Light of the day is a blessing for everyone. It emphasizes that we have another opportunity to see what the day holds for us. September 2 was the same. Or at least we thought it was.

When the sun shined along the Bodrum, Turkey we found a little Aylan Kurdi washed ashore. We had no idea why, and for how long, he had drifted against the Mediterranean waves.  The ‘Internet exploded’ with the image of the dead three-year-old boy… who had finally reached Europe. This was perhaps the point when people started to understand the Syrian conflict and the massive migration that is taking place… and the severity of both.

In any conflict there are various theories that explain its raison d’etre. The theories are then refuted years later when the situation calms down. The same was true for the invasion of Iraq. There was hostility, doubt, possibility of weapons… but years later when someone in Washington had the audacity to finally check the data, the invasion was declared an ‘error of judgment’ that bombed Iraqis to ashes. The same is true with the other Middle East crises. There are various ways of theorizing them.

I aim to detail all the possible ways of understanding why Aylan met the fate he did. The first theory discusses an oil pipeline and a dictator.

As per some news sources Syria was to sign an oil pipeline agreement that would have allowed the Gulf nations, mainly Saudi Arabia and Qatar, to expand their horizons. It was coupled with a massive drop in oil prices that badly hit the Russian economy. Syria instead signed the deal with Iran – the ‘bad’ Muslim country of the Middle East. What Saudi Arabia now needed was a case in favor of democracy and Bashar-al-Assad provided the best possible case. As America emphasizes the importance of democracy in oil rich countries, it did not hesitate in raising rebels to free Syria from the reckless Assad. It had previously done the same for Gaddafi.  Libyan rebels were raised the same way but when the conflict in Syria started, and the emerging ISIS made new recruits, it became rather difficult for the US and other stakeholders to distinguish those who were financed in Libya and those who were then bombed in Syria.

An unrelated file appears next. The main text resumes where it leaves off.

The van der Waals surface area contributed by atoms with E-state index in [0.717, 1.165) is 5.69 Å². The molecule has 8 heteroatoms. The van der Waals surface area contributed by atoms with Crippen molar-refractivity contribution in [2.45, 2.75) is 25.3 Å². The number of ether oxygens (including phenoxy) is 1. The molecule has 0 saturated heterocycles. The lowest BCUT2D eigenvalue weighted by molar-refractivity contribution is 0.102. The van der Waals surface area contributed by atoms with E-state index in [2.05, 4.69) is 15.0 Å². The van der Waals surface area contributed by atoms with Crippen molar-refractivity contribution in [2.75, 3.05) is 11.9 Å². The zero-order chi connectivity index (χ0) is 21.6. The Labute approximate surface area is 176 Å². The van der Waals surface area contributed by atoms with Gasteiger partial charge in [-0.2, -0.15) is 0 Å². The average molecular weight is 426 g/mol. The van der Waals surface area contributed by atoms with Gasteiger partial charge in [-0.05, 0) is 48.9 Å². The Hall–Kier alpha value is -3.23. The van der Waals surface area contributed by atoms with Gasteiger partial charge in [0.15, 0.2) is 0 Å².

This brings us to our second theory. Since US cannot openly engage in wars in the nuclear laden world we are living in now, it aims to fight a series of proxy wars in which the emerging Iran and China could be exhausted both economically and militarily. Hence, while Syrians were called to fight for their rights Bashar-al-Assad was able to hold back because of the continuous support of Iran. And this has dragged on for four years… and then US and Iran signed a historic nuclear deal.

Then there is the third theory. It addresses the Middle East crisis as a geographical breakdown of the traditional boundaries of these countries which need to be readdressed as per the ethnic similarities in the cross-border regions. Some address it as the formation of a Shiite arc from Syria to Iran and then Iraq.

There is little chance that these possibilities are completely independent of one another. The entire situation is a combination of all these. What the political analysts have to find now is their respective degree of involvement.

However, the complexity of the situation does not end here. There are many migrants still afloat, not knowing what the seas hold for them and for how long it will be till they return home.  While they all head to Europe, the rich neighbors who haven’t done anything in ensuring rehabilitation of these refugees, are being castigated.

Saudi Arabia and the other Gulf countries have one of the highest per capita incomes in the world. And while it has used petrodollars to deal with rebels, it is incompetent in dealing with the refugees.

With Europe now enforcing a quota system on the number of refugees each country will take in, the world must prepare itself for more Aylan Kurdis on the coasts of the Mediterranean. The amount of inaction that is taking place with the entire country emptying, it is highly likely that the war in Syria will drag on for a long time till all possible strategic interests are met.